Jon’s 15 Acres—August 2015
August 24, 2015
For farmers, the season and weather dictate how and where they spend their energy and resources.
As a Paulsen art director, my days have a very comfortable flow to them. I have a whole team along side me to help schedule and prioritize projects. Most days are fabulous, some days are hectic, and some days I struggle to get the creativity flowing. But through all of that, Mother Nature doesn’t really get a say.
In my post last month, I described how my family and I quickly put away machinery under threat of a storm. Thankfully, that storm did not come.
Unfortunately, another storm did hit at the beginning of this month. The hail was uneven, hitting some areas hard and others not at all.
Some of the corn in surrounding fields has been completely stripped of leaves. My fifteen acres only sustained light damage. The final word in how my corn did will come during harvest, but now is the perfect time to do some yield estimates.
There are several ways to estimate corn yields. I chose one of the more simple, straightforward methods without complicated formulas or fancy gadgets.
My 15 acres was planted with 30-inch row widths. I picked a random section of the field, measured out 17.5 feet and counted how many corn plants were in that section. In my case there were 28, which means 28,000 plants per acre.
Next, I peeled back the husks on an ear and counted the number of kernels along its length as well as around the circumference of the ear. My corn ear had 18 kernels around its circumference, and 36 kernels along its length – leaving out the small and irregular-spaced kernels on the ends of the ear. Multiplying these two identified the number of kernels on the ear, 648 kernels for me.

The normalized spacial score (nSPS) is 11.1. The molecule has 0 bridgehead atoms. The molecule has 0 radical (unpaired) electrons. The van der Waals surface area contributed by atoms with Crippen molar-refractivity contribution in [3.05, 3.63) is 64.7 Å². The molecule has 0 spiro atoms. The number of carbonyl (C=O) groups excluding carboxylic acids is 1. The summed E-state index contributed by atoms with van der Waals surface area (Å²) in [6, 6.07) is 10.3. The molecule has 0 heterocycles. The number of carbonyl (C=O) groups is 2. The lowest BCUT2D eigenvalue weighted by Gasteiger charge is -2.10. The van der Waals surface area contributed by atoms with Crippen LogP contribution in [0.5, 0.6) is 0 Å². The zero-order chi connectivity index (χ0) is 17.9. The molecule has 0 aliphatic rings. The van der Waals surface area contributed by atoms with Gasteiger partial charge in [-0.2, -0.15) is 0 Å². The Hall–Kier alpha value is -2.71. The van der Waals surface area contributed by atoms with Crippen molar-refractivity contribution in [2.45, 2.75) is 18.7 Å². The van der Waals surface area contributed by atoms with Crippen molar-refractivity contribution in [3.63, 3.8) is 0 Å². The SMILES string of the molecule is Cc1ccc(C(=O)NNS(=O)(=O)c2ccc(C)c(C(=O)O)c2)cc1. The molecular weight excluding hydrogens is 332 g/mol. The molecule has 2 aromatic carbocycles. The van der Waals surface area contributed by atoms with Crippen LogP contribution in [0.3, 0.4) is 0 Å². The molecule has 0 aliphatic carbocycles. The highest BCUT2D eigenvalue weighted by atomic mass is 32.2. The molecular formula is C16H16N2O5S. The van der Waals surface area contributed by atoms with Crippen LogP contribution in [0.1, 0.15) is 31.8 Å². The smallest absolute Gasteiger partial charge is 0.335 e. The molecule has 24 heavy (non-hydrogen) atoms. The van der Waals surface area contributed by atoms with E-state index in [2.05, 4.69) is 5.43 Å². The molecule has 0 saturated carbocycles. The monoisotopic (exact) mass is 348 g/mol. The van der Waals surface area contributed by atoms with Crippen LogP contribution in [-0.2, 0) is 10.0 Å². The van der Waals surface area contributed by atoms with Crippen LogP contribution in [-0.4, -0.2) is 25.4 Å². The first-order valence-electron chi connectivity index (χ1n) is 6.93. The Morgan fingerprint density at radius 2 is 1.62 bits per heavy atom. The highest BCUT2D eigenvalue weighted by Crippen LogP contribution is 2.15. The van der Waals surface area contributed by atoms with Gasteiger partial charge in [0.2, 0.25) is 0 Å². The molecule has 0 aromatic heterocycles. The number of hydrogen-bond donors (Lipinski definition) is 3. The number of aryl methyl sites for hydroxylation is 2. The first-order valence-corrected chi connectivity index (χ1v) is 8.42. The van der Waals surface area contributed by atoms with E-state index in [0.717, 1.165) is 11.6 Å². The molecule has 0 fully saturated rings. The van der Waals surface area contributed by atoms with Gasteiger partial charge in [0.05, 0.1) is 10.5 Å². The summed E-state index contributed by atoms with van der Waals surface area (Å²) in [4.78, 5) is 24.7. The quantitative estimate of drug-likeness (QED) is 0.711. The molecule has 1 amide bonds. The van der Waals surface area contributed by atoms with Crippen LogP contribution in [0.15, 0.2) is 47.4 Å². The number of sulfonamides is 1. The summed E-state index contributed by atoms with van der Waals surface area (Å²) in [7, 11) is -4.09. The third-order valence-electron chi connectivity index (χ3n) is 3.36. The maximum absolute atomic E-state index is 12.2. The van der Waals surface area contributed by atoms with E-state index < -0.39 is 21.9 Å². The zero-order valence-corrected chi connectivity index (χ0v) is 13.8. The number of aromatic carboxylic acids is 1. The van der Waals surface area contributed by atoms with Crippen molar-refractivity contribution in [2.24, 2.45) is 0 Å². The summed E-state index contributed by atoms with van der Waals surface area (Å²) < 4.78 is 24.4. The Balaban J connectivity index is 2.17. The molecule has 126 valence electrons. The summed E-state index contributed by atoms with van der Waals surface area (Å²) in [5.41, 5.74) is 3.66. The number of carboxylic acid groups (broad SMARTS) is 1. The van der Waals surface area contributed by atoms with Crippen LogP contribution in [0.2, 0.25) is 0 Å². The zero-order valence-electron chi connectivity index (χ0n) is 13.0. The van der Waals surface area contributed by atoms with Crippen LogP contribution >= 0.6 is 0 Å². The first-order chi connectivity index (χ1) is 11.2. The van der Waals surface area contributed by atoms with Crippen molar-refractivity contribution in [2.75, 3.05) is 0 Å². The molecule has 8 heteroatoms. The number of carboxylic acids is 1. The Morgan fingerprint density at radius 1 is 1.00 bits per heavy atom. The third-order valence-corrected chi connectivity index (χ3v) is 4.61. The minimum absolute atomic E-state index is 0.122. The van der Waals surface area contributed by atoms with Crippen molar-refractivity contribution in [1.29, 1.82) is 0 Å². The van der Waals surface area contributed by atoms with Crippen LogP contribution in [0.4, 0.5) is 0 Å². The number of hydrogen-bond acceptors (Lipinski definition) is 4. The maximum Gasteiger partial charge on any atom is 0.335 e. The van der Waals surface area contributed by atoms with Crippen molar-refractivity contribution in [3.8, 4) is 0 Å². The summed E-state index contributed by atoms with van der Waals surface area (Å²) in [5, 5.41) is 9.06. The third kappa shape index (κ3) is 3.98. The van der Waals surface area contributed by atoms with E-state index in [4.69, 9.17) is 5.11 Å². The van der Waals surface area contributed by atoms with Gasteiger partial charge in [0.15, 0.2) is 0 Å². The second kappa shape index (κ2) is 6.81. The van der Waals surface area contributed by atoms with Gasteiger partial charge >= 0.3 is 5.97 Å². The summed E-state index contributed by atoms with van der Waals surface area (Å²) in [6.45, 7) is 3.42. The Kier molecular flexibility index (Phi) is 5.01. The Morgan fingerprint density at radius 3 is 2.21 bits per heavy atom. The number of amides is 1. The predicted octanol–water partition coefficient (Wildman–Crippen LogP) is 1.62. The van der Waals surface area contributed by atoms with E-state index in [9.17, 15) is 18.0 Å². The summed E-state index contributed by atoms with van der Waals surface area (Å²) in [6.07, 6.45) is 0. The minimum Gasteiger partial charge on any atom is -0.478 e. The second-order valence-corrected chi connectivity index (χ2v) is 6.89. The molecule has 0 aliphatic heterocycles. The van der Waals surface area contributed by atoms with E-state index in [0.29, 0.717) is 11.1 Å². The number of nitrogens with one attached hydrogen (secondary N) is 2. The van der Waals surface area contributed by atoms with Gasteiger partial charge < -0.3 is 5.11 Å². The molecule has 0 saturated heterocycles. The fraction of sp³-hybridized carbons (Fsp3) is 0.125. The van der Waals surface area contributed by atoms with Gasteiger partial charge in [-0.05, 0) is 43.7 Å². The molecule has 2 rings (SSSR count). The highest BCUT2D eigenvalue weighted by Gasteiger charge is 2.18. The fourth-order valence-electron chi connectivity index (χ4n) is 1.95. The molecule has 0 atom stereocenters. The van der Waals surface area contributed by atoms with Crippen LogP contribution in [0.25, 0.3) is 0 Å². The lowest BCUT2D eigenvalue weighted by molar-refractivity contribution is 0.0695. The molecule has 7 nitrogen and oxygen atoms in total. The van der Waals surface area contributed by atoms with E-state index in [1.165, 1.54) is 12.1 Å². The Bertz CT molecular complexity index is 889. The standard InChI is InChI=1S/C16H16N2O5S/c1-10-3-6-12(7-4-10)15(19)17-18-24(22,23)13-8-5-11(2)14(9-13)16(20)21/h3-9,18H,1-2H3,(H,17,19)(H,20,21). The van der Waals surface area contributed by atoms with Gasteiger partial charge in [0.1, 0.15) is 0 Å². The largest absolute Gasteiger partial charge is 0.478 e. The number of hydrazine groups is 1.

Then I multiplied the plant population per acre (28,000) by the number of kernels on an ear (648) for the number of kernels in an acre, which equaled 18,144,000.
I divided that number by 90,000, which is the approximate number of kernels in a bushel. And I came up with a grand total of 201.6 bushels per acre.
Not too shabby! If my estimate holds, I could potentially see more than 3,000 bushels from my 15 acres! But it is important to remember that even if my estimate is accurate, it’s only accurate for the section of field that I measured.
It has been immensely satisfying to actually hold an ear of corn from my field in my hands. I am proud of it. It is something I helped produce, and I am looking forward to learning more as fall approaches.